• Do what you love with the people you love. This applies all year, but sometimes we forget in the glare of the holiday season and with pressure from those around us. I try (not always successfully) to be considerate of friends and relatives, but occasionally I need to say no. I must focus on what is important for my family and me and sometimes forgo the things that aren't. As we enter the holidays, I like to touch base with my husband and two daughters: What is it they'd really like to do this year? Are there things we do that don't matter much to them? In our family, tradition is important—getting out the decorations we've used forever and putting them up in pretty much the same way every year; eating some over-the-top meals with longtime friends; baking cookies together; going shopping for all the cousins; attending the Christmas Eve candlelight mass. If seeing a Christmas play or ballet is important, do it. If you love caroling, round up a group of friends and go for it. If you prefer to travel and ignore the trappings of the holidays, make your reservations and take off. Not everyone is tradition-bound, and that's fine. Key is to know what matters.
  • Ditch the things that aren't important. In my household, we're all accustomed to a dirty, messy house, and it's not going to make my children's holidays perfect if I stress out trying to clean. I try to pick up and do a quick clean before we bring out the decorations, but then I let it go. I'd rather spend my time baking, cooking, decorating and generally enjoying the season.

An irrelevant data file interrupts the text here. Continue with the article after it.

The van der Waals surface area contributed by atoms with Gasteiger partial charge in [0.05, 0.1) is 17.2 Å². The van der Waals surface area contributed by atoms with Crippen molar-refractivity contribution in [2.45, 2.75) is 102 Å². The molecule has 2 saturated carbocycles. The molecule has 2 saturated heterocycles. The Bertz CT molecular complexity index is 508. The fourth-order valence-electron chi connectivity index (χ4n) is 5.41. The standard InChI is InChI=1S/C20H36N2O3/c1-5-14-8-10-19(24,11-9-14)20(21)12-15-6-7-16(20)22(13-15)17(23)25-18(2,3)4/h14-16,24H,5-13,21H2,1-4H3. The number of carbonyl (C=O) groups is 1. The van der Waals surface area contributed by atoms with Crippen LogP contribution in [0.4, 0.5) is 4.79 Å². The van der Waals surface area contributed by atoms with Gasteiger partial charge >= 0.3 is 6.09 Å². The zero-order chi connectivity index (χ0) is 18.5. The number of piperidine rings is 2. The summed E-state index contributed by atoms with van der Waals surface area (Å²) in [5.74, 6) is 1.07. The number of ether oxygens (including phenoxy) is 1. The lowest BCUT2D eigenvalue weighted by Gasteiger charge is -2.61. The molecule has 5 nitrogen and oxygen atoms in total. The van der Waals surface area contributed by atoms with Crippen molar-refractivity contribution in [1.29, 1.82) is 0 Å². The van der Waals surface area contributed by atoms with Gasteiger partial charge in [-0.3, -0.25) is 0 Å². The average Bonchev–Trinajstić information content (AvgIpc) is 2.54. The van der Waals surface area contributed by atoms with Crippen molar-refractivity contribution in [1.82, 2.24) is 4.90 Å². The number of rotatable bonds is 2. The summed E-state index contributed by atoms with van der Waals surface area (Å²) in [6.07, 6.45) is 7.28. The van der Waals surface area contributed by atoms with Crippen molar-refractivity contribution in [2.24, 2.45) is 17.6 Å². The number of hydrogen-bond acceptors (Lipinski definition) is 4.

• Handle gift shopping and holiday cards in ways that work for you. I have friends who only shop online; friends who always give gift cards; friends who send dozens of handwritten cards; friends who send a family photo; friends who pick perfect gifts and wrap them perfectly; friends who repurpose great finds—and some friends who don't exchange gifts or cards at all. They're all still my friends. I like looking for the right gift for the right person, and it gives me pleasure when I succeed. I enjoying touching base with friends far away by sending a family letter. But if you prefer to express your friendship in ways other than gifts and cards, that's fine too. Holidays really aren't about the stuff.
  • Keep tabs on stress. I have to confess that this is the hardest part for me. It's usually not any one thing that stresses me out during the holidays—it's all the extra details I need to keep track of. I occasionally wake in a sweat from the recurring nightmare that I forgot to buy Christmas gifts. My husband and my friends tell me to stop stressing, but I like creating a special Christmas for my family—and for me. I like the decorations, the cookies, the music, the baking, the parties. And, yes, I probably add a few gray hairs each season and possibly shave a couple of minutes off my lifespan. Each year, I say I'll start earlier, do less, be more organized, relax more. So far it hasn't happened. But every year I enjoy the holidays.

Here's hoping you and yours will too!